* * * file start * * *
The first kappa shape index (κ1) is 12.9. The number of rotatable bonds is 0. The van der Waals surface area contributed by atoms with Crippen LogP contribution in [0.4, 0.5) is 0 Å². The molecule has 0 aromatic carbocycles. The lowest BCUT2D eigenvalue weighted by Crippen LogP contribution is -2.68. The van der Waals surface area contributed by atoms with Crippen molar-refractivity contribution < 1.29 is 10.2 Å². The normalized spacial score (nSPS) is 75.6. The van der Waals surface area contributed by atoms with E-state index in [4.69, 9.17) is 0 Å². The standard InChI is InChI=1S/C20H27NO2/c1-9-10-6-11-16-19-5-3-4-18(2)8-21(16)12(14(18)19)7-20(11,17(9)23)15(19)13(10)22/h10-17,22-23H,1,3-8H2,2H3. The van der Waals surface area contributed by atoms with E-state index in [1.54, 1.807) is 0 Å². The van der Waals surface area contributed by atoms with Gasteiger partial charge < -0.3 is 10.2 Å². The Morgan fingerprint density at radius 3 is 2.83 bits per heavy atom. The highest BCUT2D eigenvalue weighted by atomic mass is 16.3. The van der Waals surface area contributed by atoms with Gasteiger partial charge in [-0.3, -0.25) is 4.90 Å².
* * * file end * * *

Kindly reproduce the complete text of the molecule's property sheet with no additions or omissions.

The first kappa shape index (κ1) is 12.9. The number of rotatable bonds is 0. The van der Waals surface area contributed by atoms with Crippen LogP contribution in [0.4, 0.5) is 0 Å². The molecule has 0 aromatic carbocycles. The lowest BCUT2D eigenvalue weighted by Crippen LogP contribution is -2.68. The van der Waals surface area contributed by atoms with Crippen molar-refractivity contribution < 1.29 is 10.2 Å². The normalized spacial score (nSPS) is 75.6. The van der Waals surface area contributed by atoms with E-state index in [4.69, 9.17) is 0 Å². The standard InChI is InChI=1S/C20H27NO2/c1-9-10-6-11-16-19-5-3-4-18(2)8-21(16)12(14(18)19)7-20(11,17(9)23)15(19)13(10)22/h10-17,22-23H,1,3-8H2,2H3. The van der Waals surface area contributed by atoms with E-state index in [1.54, 1.807) is 0 Å². The van der Waals surface area contributed by atoms with Gasteiger partial charge < -0.3 is 10.2 Å². The Morgan fingerprint density at radius 3 is 2.83 bits per heavy atom. The highest BCUT2D eigenvalue weighted by atomic mass is 16.3. The van der Waals surface area contributed by atoms with Gasteiger partial charge in [-0.3, -0.25) is 4.90 Å².